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Japan's Suga defends boost for domestic tourism amid virus third wave

  • Kiyoshi Takenaka and Ju-min Park

    Reuters

Tokyo   /   Fri, December 4, 2020   /   10:00 pm
Japan's Suga defends boost for domestic tourism amid virus third wave In this file photo taken on June 18, 2019 Japan's Cabinet Secretary Yoshihide Suga speaks during a press conference, after 6.8-magnitude earthquake hit the northwest of Japan, at the prime minister's official residence in Tokyo. (Jiji Press/AFP/File)

Japan's Prime Minister Yoshihide Suga on Friday defended a travel subsidy campaign that some medical groups and experts say has fueled a third wave of coronavirus cases, and promised to finalize the size of a economic stimulus package next week.

Opinion polls show Suga's approval ratings have dipped, with many people unhappy with his handling of the pandemic since he became prime minister in September, after his predecessor, Shinzo Abe, stepped down due to ill health.

Giving his first news conference since surge in coronavirus cases last month, Suga said the "Go To Travel" campaign to revive domestic tourism was designed to help small businesses in the hospitality sector get through tough times.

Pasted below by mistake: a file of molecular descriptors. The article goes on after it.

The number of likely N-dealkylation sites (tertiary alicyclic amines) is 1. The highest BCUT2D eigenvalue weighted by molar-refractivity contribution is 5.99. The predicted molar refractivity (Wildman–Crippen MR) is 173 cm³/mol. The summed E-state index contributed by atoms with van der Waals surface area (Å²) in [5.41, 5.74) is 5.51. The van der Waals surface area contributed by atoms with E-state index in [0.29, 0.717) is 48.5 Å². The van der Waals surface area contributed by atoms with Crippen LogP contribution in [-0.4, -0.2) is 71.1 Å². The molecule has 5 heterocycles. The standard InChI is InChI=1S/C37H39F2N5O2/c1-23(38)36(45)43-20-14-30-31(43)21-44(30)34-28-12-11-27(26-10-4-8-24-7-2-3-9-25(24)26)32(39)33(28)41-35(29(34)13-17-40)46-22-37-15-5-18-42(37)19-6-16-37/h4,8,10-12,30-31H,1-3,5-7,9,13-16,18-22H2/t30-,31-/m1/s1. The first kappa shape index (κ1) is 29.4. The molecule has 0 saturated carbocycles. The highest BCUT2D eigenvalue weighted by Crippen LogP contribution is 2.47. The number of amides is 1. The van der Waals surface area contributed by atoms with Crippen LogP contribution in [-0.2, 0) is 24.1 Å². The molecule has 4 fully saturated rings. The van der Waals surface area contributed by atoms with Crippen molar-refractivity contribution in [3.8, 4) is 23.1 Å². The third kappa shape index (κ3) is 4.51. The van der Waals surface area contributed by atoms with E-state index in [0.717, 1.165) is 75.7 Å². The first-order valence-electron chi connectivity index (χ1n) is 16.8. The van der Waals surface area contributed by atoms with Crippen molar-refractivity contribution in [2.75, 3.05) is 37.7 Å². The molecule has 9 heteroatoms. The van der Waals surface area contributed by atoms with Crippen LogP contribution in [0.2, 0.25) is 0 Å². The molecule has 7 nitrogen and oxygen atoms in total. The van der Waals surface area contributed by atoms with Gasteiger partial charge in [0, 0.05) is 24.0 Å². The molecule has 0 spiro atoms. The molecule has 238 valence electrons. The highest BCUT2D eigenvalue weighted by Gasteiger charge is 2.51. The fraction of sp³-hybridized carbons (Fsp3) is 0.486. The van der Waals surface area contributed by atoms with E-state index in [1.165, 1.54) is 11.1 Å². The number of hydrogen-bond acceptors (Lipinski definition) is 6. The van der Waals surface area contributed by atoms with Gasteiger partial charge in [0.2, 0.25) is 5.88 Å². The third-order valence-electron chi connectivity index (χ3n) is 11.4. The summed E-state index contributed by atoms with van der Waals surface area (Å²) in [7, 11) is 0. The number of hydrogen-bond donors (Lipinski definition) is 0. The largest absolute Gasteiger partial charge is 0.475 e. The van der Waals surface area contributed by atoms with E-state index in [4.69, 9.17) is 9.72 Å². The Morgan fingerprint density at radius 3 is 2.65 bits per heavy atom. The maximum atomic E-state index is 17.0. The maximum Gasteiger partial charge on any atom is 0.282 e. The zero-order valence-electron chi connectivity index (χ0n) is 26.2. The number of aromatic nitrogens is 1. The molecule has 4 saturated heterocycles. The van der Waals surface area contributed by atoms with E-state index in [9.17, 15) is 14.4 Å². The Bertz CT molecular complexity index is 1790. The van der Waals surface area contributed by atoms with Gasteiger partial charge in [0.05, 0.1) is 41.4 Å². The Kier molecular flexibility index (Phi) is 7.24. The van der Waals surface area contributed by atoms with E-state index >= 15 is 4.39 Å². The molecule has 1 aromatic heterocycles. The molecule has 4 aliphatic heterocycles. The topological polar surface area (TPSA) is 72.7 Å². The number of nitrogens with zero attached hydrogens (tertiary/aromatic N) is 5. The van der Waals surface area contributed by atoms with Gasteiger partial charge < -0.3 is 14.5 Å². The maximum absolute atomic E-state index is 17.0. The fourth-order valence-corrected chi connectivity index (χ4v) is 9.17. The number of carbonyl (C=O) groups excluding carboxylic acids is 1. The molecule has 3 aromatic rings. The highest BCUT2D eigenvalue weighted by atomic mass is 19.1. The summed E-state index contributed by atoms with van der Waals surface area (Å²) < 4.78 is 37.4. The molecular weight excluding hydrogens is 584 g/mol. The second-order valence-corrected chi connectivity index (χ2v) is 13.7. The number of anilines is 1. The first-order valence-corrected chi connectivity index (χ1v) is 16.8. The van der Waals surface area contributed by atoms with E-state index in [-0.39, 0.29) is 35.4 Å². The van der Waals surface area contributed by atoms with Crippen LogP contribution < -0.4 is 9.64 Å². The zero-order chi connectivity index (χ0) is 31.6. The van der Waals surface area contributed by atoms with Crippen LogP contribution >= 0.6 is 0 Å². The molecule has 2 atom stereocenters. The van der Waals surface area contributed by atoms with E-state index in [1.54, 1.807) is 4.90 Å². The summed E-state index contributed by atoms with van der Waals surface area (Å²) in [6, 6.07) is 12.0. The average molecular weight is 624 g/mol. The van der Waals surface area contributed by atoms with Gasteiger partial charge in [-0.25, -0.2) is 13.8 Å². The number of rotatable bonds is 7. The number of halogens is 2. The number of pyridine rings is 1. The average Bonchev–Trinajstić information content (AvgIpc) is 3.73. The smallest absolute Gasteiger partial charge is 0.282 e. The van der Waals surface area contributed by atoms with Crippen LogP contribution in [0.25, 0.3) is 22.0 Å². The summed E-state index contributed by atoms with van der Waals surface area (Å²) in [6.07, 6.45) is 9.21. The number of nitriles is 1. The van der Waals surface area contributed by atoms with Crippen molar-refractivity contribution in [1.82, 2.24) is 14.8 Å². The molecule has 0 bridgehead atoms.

"The government moved to promote the domestic travel campaign, seeing that they would not be able to continue their businesses as things were," Suga said.

But he added that the government prioritized people's "lives and livelihoods", which is why the campaign had been halted in two cities, and elderly peopled had been discouraged from traveling to and from Tokyo, where cases have risen sharply.

Besides the travel campaign, Suga promised the size of a new stimulus package to restore the economy, maintain employment and sustain business activity would be finalized next week.

He said it would include an "unprecedented" $19 billion fund to promote carbon neutrality in 2050.

The world's third-largest economy rebounded in the third quarter from a pandemic-induced slump, thanks to surging consumption and exports, but some analysts worry about slowing growth ahead because of the resurgence in infections.

Suga said the government would shoulder the cost of providing coronavirus vaccines, but did not give a specific timing for when the vaccination program would begin.